Targeting VISTA (V-region Immunoglobulin-containing Suppressor of T cell Activation) can eradicate large, established tumors that are resistant to PD-1/CTLA-4 blockade (?checkpoint-resistant? tumors). We propose this is because anti-VISTA can relieve T cell suppression and also reduce the myeloid-derived suppressor cell (MDSC) composition and function within the tumor microenvironment (TME). To our knowledge, there is no other antibody-based therapy that results in this outcome. Furthermore, data in human tumors are showing that high levels of VISTA expression in the TME is correlated with poor survival. The mission of this proposal is to define the mechanisms underlying the anti-VISTA pro-survival impact in established tumors. The emerging recognition that VISTA is functionally bi-directional, acting as both a ligand and a receptor and is expressed on multiple hematopoietic lineages (T cells, myeloid) opens up an expanding breadth of mechanisms that could account for its role in T cell suppression and MDSC function. We present VSIG8, another Ig supergene family member that we identified as the VISTA counter-receptor.
Specific Aim #1 tests two hypotheses that explain VISTA-mediated suppression. First, that VISTA, acting as a ligand expressed on APCs/MDSCs, triggers suppression of T cells through VSIG8. Second, VISTA expressed on T cells, acting as a receptor, when engaged by VSIG8 triggers T cell suppression. These are two distinct hypotheses that could account for the VISTA-mediated immune suppression in cancer. Their resolution will bring decisive new information on the mechanisms of anti-VISTA action in tumor immunotherapy.
Specific Aim #2 addresses yet another new fundamental role of VISTA as a receptor that controls MDSC function. We report that VISTA targeting results in a striking reduction of Ly6G+ MDSCs and tumor associated macrophages (TAMs) within the TME. Additional studies confirm a central and profound immunoregulatory role of VISTA in controlling MDSC biology (mediator production, chemotaxis, etc). We propose that the the pleiotropic effects of VISTA targeting of MDSCs impacts the immune status of the TME and is central to the elimination of ?checkpoint-resistant? tumors. All murine studies support the hypothesis that heightened VISTA expression within the TME will impair the development of tumor immunity. The evaluation of mRNA expression of VISTA in colorectal cancer patients revealed a strong correlation between heightened VISTA expression in the TME and shorter overall survival. This correlation was driven by granulocytic and monocytic cell infiltration.
In Specific Aim #3 we propose to greatly improve our resolution of VISTA expression in human and mouse colorectal cancer by combined genetic and imaging technologies to define the spatial distribution of VISTA in the TME and define in detail the intensity and distribution of VISTA on TME leukocyte subsets. We propose that these strategies will provide clear and decisive predictive biomarkers and guide the clinical development of anti-VISTA therapies that entered the clinic in January of 2016.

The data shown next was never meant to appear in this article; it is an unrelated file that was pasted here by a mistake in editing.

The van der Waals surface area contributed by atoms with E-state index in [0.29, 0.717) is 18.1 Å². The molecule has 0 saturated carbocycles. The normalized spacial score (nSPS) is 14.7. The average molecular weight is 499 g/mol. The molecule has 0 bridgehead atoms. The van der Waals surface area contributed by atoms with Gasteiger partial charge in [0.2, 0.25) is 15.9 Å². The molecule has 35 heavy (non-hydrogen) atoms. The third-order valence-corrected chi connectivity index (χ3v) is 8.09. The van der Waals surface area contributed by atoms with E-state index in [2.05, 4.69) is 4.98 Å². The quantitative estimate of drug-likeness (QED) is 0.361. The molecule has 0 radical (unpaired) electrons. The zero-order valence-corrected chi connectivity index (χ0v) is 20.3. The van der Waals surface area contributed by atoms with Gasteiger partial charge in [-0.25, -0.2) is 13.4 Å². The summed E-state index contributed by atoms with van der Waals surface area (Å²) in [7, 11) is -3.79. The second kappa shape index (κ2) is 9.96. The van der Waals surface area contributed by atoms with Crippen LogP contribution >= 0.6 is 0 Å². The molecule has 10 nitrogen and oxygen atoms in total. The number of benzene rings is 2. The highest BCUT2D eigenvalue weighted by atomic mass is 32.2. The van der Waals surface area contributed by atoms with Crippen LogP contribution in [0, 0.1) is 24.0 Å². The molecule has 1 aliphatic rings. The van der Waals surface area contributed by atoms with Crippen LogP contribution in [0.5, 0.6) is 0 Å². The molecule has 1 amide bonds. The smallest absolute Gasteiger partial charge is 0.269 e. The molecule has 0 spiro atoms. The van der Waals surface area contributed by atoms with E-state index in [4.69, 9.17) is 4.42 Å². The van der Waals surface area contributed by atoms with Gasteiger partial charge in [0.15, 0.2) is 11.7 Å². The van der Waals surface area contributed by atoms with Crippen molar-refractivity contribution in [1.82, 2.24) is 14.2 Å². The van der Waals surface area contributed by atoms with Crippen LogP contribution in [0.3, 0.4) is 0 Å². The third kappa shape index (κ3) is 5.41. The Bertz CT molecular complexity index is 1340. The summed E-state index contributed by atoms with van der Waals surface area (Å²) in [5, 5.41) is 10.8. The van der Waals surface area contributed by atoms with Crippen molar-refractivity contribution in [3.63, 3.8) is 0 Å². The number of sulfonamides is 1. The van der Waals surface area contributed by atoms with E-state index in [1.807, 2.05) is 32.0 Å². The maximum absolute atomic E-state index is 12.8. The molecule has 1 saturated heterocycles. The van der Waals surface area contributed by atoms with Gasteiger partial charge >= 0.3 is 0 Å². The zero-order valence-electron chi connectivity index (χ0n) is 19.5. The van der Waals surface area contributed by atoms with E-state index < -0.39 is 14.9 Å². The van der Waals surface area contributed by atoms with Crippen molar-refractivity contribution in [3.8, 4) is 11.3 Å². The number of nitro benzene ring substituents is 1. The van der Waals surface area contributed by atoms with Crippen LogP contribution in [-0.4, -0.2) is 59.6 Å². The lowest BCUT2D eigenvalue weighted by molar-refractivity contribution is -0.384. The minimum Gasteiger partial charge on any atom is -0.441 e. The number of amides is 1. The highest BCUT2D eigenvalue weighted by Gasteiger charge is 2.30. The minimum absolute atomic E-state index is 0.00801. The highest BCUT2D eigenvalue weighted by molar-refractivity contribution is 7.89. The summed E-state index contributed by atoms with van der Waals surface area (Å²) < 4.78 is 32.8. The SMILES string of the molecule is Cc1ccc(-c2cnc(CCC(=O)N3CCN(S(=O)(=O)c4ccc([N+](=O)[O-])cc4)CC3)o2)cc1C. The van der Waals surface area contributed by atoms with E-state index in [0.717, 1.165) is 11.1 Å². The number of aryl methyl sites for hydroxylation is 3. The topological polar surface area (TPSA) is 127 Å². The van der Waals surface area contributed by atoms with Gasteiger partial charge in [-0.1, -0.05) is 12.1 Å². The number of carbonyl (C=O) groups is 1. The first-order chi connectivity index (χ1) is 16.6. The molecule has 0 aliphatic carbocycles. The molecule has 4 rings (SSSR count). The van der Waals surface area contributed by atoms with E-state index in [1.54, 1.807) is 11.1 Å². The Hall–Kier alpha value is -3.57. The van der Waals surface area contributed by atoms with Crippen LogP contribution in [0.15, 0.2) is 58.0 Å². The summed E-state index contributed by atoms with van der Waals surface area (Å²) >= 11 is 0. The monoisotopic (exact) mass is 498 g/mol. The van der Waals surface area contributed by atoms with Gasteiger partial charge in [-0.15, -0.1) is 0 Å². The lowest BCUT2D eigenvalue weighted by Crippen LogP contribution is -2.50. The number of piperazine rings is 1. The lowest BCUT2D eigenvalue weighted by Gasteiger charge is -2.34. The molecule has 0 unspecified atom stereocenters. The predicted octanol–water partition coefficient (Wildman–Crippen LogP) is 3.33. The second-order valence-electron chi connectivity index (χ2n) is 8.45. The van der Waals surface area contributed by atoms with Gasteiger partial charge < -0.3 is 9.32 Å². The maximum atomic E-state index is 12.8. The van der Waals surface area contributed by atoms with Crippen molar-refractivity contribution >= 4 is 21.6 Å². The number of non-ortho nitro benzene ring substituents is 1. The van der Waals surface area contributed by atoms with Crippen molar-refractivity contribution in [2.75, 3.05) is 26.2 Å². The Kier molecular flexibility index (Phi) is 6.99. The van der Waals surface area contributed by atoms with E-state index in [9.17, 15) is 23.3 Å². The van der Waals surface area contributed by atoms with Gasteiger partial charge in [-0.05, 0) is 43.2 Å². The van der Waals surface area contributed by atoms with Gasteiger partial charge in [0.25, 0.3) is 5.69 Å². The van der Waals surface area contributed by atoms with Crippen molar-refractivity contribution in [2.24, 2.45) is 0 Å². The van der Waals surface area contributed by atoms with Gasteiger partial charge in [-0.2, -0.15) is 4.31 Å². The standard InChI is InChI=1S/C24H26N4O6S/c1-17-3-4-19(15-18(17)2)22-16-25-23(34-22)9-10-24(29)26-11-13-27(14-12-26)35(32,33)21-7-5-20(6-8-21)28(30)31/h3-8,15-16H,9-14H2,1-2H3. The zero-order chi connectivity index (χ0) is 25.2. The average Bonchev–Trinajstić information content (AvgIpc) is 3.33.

Public Health Relevance

. Targeting of immune negative checkpoint regulator (NCR) pathways is revolutionizing the treatment of human cancers and has established that these pathways are proven clinical targets in human disease. VISTA (V-region Immunoglobulin-containing Suppressor of T cell Activation), is a recently- identified, NCR ligand/receptor that is being developed as a target for human malignancies. Clinical trials with aVISTA antibodies have commenced. This proposal will define how VISTA controls the immune system to make protective immune responses to cancer and may help us to understand who will benefit the most from anti-VISTA therapy. Understanding how targeting this molecule cures cancer will provide guidance for future therapeutic applications in oncology.

National Institute of Health (NIH)
National Cancer Institute (NCI)
Research Project (R01)
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Special Emphasis Panel (ZRG1)
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Howcroft, Thomas K
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Dartmouth College
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Molodtsov, Aleksey; Turk, Mary Jo (2018) Tissue Resident CD8 Memory T Cell Responses in Cancer and Autoimmunity. Front Immunol 9:2810
Shabaneh, Tamer B; Molodtsov, Aleksey K; Steinberg, Shannon M et al. (2018) Oncogenic BRAFV600E Governs Regulatory T-cell Recruitment during Melanoma Tumorigenesis. Cancer Res 78:5038-5049